Co-disruption of natural antisense transcripts (NATs) and long non-coding RNAs (lncRNAs) with the gene of interest in knockout mice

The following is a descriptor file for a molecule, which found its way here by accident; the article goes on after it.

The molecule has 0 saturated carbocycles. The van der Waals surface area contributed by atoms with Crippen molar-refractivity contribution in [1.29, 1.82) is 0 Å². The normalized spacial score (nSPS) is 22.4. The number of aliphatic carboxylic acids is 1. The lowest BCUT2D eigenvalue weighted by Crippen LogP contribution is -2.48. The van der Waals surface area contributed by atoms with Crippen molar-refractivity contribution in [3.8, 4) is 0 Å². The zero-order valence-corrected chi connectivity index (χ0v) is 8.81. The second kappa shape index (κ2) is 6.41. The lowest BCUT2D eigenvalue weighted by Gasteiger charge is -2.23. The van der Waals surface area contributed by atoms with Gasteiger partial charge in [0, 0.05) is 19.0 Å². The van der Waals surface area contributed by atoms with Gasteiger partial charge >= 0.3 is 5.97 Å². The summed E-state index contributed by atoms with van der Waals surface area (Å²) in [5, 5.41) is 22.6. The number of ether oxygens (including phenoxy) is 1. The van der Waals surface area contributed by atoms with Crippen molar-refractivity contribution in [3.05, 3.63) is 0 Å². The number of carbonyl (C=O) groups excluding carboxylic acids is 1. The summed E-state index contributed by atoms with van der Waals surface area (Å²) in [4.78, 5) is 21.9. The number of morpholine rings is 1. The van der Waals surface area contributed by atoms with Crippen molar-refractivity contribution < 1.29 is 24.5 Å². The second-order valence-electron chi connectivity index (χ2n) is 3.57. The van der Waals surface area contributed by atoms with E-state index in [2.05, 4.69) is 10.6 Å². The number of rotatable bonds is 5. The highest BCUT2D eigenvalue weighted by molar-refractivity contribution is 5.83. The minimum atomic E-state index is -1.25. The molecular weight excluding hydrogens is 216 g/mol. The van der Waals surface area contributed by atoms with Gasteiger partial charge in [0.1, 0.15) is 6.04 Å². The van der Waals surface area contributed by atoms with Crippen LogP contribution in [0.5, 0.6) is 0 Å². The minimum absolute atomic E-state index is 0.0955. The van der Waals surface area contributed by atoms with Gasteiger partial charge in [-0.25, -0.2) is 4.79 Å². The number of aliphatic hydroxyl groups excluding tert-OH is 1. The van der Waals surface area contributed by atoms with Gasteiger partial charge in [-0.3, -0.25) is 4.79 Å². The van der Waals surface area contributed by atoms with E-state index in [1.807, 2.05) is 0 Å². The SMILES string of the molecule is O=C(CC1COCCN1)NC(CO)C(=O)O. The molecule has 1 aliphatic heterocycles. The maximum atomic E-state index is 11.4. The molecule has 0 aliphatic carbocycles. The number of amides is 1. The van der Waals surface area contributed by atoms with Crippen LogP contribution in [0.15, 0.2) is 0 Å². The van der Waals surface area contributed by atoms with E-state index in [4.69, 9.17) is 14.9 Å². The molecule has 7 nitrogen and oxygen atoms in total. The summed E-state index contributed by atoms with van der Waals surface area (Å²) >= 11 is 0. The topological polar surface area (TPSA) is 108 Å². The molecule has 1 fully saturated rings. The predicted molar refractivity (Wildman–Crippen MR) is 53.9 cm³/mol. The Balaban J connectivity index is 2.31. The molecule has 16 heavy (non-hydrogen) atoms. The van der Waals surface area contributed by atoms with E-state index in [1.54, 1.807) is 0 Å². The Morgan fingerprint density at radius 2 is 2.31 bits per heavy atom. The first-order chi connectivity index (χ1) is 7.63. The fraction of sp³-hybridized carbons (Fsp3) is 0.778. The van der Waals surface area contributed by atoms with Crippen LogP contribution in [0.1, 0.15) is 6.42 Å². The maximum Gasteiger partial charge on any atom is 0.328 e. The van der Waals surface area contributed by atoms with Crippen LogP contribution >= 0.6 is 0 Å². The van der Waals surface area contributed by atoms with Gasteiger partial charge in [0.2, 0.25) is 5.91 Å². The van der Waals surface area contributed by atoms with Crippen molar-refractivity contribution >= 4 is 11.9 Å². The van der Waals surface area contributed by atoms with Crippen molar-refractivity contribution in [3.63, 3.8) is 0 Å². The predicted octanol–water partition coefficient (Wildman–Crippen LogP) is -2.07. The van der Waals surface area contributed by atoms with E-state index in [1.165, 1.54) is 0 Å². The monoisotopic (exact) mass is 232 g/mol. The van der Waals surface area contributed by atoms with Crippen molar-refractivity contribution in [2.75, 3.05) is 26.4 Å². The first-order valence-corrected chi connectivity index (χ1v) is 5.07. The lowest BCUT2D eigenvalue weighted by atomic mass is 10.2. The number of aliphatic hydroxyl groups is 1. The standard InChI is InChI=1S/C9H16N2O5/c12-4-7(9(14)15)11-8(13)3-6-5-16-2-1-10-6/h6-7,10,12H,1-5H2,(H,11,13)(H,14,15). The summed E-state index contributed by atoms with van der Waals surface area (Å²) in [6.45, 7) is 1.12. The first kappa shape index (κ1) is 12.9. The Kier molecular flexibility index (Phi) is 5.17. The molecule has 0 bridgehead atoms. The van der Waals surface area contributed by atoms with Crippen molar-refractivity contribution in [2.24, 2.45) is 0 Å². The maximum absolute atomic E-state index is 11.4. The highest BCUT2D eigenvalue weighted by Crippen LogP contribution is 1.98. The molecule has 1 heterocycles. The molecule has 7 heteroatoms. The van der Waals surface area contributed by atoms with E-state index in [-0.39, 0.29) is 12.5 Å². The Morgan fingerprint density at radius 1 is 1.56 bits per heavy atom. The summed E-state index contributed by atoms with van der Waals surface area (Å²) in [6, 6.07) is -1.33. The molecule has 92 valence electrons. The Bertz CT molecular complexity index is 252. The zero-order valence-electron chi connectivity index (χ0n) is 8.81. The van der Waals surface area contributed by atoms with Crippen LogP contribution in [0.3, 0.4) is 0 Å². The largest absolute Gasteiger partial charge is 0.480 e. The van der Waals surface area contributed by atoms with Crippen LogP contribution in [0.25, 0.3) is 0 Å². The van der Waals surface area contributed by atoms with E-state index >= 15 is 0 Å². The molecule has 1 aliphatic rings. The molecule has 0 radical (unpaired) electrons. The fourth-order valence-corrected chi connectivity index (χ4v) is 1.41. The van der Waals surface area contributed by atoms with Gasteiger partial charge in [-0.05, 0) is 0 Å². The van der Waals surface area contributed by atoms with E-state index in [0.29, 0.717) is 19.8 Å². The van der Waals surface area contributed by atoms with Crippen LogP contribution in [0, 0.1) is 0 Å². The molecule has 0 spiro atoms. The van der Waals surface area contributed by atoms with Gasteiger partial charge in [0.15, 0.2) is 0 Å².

Recent years have seen a rising number of studies investigating the role of natural antisense transcripts (NATs) in eukaryotes. This has shed light on their cis- as well as trans-activity in gene regulation at various levels and NATs have been shown to play a crucial regulatory role in eukaryotic gene expression [3, 55, 64]. Generally, these are non-protein-coding fully processed mRNAs that are transcribed from the opposite strand of protein-coding sense transcripts . In currently used transgenic techniques, while introducing mutations in the target site of the gene of our interest, we often not only disrupt the sequence of our target gene but also the partially/completely overlapping sequence of genes for NATs on the antisense strand. Although the disruption of NATs may be inadvertent, it interferes with its cis-/trans-activity. Hence, the resulting knockout phenotype would have to be attributed to the disruption of both the target gene and the corresponding overlapping NAT sequence. This should make us reconsider the assignment of the “bonafide mutant for the target gene only” status to the transgenic mice generated in such cases. We performed a literature search for such mice with co-disruption of target genes and overlapping NATs and found several such cases (Table 3). For instance, Hoxd-3 knockout mice have been created by insertion of pD3Neo2TK vector carrying 11.7 kb of Hoxd-3 sequence with disruption of Hoxd-3 at nucleotide 82 of exon 1 by an MC1neo poly-A cassette . Murine Hoxd-3 has 3 exons and 2 introns and has a 5’ end overlap (4137 bp) with its antisense regulatory element “hoxd3os1” and the disruption of exon1 (size 324 bp) also results in the disruption of intron 2 in “hoxd3os1” due to the overlap. Hence, the resulting phenotype should be attributed to the disruption of both of these elements. Similarly, double-mutant mice were created with a targeted disruption in hoxa-3 and hoxd-3 in which the resulting phenotype would be due to the similar nature of disruption of hoxd-3 . Another example of NATs disruption in genetically engineered mice is “Airn” in Igf2r mutant mouse. Igf2r has 48 exons and has a 28,395 bp overlap with its natural antisense transcript “Airn,” a long non-coding RNA. This mouse gene is responsible for silencing the insulin-like growth factor 2 receptor gene and flanking genes in the mice. The overlap spans exon 1, exon 2, intron 1, and a major portion of intron 2. Igf2r knockout mice were created by replacing 0.33 kb of 5’ flanking sequence and 38 codons of exon 1 by a neomycin resistance gene (Neor) cassette . This would also replace a portion of intron 1 of Airn and hence contribute to the phenotype originally attributed to the disruption of the only Igf2r. Similarly in Dlx-1/2 floxed conditional knockout mice, Dlx-1 has a 3343 bp overlap with its natural antisense transcript “Dlx-1as” spanning exons 2 and 3 and intron 2 completely and a portion of intron 1. These mice have been generated by introducing loxP sites located between exons 1 and 2 of both Dlx-1 and 2 genes (found in the opposite orientation on chromosome 2, 9427 bp apart from each other) . Dlx-1/2 floxed mice were crossed with Olig1-Cre knockin mice which completely excised exons 2 and 3 and intron 2 of each gene and the intervening ~ 10 kbp sequence (which contains Dlx-1as on the complement strand in that region). Therefore, the deletion of entire Dlx-1as would also contribute to the resulting phenotype along with the deletion of Dlx-1 and 2. In Msx-1 conditional KO mice, Msx-1, a 4059 bp long homeobox gene, has a 2187 bp overlap with its natural antisense transcript “Msx1os” spanning portions of exon 2 and the single intron of Msx-1. Conditional KO mice of Msx-1 and 2 have been generated by introducing 2 loxP sites flanking exon 2 of each gene and crossing them with Msx-2Cre mice to obtain a global knockout of Msx-1 and 2 . Although there was no apparent effect of the loxP sites present within intron and sequence downstream to exon 2 on Msx-1 and 2 gene functions, no account of disruption of “Msx1os” in the region opposite to intron (of the complementary strand) due to loxP site insertion has been reported. Post, global deletion of exon 2 via cre excision, the change in phenotype would have to be attributed to both disruption/knockout of Msx-1 as well as Msx1os. Several other mammalian gene-NAT pairs have been reported elsewhere . These analyses demonstrate that the inadvertent disruption of NATs has been completely missed from the rigorous scheme of transgenesis and warrants a re-look into the biology that is affected by it.